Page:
The debate on a real or artificial Christmas tree plagues many families this time of year, but for the Swiharts, there’s no question. They made the decision a decade ago to plant this year’s tree.
“My father had the foresight to plant a few dozen trees ten years ago,” Trees Forever Program Manager Emily Swihart said. “We’ve always had real trees for Christmas, but the tradition of growing our own came about in more recent years. It’s not a tradition from my childhood, but it’s the tradition my son will grow up with.”
On a rainy, cold November day, Emily and her husband, Fred, took their son, Frederick, on a special trip to Grandma and Grandpa’s. The property in Scott County, Iowa, has a patch dedicated to the holiday season.
“Frederick’s favorite part was the chainsaw,” Emily laughed. “He’s 19-months-old. Next year, he’ll have a better idea of what we’re doing.”
While some tree-huggers shy away from cutting down a tree for the sake of a holiday, Emily holds an alternative view.
“Christmas trees are a renewable crop. These trees were planted with the intention of cutting them down. In the meantime, they provide habitat for animals on our property.”
Emily holds a bachelor’s degree in horticulture and a master’s degree in landscape architecture, and she sees many advantages to a real tree in addition to her family’s nostalgia.
“Like any agroforestry crop, the tree cleans water, air and soil during its lifetime, and when the holiday season is over, the tree is composted. This is better for the environment than having a plastic tree that eventually finds its way into the landfill,” Emily said.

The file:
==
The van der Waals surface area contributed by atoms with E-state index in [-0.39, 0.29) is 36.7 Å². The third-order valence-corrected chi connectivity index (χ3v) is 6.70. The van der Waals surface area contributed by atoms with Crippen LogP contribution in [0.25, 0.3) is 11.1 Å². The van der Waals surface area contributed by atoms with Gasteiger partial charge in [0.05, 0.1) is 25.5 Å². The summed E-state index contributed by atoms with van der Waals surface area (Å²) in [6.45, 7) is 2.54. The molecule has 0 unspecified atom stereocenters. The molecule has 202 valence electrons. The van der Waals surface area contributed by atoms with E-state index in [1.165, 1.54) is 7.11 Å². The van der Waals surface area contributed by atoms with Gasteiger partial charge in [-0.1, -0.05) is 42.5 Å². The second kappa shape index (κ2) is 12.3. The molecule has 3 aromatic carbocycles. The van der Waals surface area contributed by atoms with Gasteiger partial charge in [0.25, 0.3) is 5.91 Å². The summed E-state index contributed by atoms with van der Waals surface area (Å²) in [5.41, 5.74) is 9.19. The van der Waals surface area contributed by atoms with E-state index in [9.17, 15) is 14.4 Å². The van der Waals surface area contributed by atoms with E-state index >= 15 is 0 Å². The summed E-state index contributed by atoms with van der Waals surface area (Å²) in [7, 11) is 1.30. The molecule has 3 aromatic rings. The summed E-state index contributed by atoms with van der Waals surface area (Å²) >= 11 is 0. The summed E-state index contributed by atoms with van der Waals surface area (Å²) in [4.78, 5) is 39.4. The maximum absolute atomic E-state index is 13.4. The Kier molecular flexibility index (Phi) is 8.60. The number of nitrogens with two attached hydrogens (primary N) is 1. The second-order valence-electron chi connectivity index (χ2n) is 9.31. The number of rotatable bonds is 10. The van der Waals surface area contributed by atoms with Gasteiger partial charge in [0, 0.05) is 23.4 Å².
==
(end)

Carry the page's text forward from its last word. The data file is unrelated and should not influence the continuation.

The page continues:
This year, the family cut down a 15-foot-tall Colorado blue spruce (Picea pungens) for the Swiharts’ living room, and three more for other family members and their church.
“The tree is symbolic to us in many ways,” Emily said. “As Christians, it’s symbolic of everlasting life. However, how we decorate the tree is also a symbol of who we are. Our family gives ornaments as gifts every Christmas, so we have a collection from years back. The tree displays a sense of history.”
Amongst the silver-blue needles are family memories, some of which are homemade relics made of salt dough. With the tree’s pleasant pine aroma, the tree is a guest in many homes this time of year—no doubt, making spirits bright.
In years to come, Emily plans on continuing the tradition by planting Christmas trees on the Swihart property in Jackson County, Iowa.
She’s learned a few lessons since the family originally planted the blue spruces a decade ago.
“We won’t be planting blue spruces this spring because the trees are susceptible to two prevalent tree diseases. Trees Forever does not recommend planting blue spruces right now,” Swihart said.
Cytospora canker is a destructive fungal disease that substantially weakens a variety of tree species, especially Colorado blue spruces. According to the Morton Arboretum, the disease starts on the lowest branches of the tree and climbs up the tree over a period of years, slowly turning the needles a purplish hue before drying up. In severe cases, the fungus will even enter the trunk of the tree.
Rhizosphaera needle cast also attacks Colorado blue spruces, among other conifer varieties. This foliar disease creates “holes” among health branches, as the disease infects needles and causes them to eventually drop off.
Both of these diseases can be treated, but if one is planting a new windbreak or patch of trees, there are other tree varieties to choose from that are not as susceptible to these diseases.
“We’ll be planting some Canaan fir, white pine and white spruce this spring,” Emily said. “Our plan is to plant a dozen conifers every other year. Some of these trees will be given to neighbors and loved ones, but others will stay in our yard and provide a nice and much-needed windbreak.”
The Christmas tradition is not only an opportunity for the family to spend time together, but it also helps little ones like Frederick grow a love and appreciation for trees.